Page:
This paper presents the results obtained with two geophysical methods – ground penetrating radar (GPR) and resistivity applied at a site in Rio De Janeiro, Brazil, where the soil and groundwater were contaminated by an organochloride pesticide called HCH – hexachlorocyclehexane, and by metabolotes. Detailed hydrogeological and some geological information is available for the site and is summarized in this report. The geophysical survey was carried out in order to map as precisely as possible the site stratigraphy. It is well know that details of the stratigraphy can have a considerable influence in the fate of the contaminant. The obtained results showed that high resolution profiles of shallow stratigraphic units can be obtained with GPR sections. It was also possible to define regions where particular reactions between HCH and lime were taking place.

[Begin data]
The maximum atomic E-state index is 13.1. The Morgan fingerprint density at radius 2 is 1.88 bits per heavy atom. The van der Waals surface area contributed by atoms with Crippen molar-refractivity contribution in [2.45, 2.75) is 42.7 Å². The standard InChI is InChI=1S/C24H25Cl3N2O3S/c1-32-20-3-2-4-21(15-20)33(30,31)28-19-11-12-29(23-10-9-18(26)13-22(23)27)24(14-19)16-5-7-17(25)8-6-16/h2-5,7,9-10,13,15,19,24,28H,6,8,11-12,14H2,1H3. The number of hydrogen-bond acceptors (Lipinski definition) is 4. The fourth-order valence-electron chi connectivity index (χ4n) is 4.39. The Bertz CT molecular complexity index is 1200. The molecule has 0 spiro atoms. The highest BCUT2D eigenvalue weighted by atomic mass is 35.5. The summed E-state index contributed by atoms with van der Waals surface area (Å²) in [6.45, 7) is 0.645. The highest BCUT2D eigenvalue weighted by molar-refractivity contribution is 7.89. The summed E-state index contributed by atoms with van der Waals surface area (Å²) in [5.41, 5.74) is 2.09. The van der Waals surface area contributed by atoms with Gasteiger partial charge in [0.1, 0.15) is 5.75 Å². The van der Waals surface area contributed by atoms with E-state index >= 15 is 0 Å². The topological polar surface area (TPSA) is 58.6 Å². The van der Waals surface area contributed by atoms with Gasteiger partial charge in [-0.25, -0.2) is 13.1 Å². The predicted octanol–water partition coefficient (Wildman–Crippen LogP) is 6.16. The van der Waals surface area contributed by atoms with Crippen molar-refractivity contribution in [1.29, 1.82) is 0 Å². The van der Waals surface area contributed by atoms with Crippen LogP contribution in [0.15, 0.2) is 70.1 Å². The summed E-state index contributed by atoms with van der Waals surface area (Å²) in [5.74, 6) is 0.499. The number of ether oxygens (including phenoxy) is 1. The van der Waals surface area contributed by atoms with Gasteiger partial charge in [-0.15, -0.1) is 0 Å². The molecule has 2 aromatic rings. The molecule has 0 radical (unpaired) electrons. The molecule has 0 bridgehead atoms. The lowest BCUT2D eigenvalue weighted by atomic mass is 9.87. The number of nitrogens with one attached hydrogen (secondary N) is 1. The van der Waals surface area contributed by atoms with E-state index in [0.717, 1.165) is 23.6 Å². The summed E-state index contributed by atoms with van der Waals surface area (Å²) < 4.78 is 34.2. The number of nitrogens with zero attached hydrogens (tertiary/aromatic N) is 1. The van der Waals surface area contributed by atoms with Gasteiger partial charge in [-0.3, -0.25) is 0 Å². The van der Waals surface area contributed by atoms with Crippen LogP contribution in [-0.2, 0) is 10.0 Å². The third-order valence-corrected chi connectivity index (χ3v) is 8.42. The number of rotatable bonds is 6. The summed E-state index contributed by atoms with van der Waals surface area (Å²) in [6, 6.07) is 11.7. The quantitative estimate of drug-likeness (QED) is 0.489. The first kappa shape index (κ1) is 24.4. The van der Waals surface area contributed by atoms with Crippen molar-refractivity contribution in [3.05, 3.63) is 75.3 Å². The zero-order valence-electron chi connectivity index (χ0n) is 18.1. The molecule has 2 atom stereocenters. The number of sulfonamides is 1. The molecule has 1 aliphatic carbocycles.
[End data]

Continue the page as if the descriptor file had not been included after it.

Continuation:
The purpose of a ego-environmental investigation is to characterize soil and groundwater pollution problems in sufficient detail to facilitate the design of a cost-effective corrective action program. Geologic, hydrologic and chemical data must be acquired and integrated to define the nature and extent of soil and groundwater contamination, as well as the potential migration of these contaminants within the natural groundwater flow system. The characterization of geological heterogeneity is one of the most difficult problems in such investigations. Inadequate knowledge of the position of the boundaries between lithologies (for example, between sand and clay, stratigraphic processes, physical properties and hydrologic units all create uncertainties in modeling. Drilling does not adequately solve this characterization problem as it only yields data for points on the surface of the earth and lines of data as a function of depth. Surface geophysical methods can aid in such investigations by providing continuous information about physical and chemical properties in the earth in both Arial and depth extent, noninvasively, remotely, safely and inexpensively.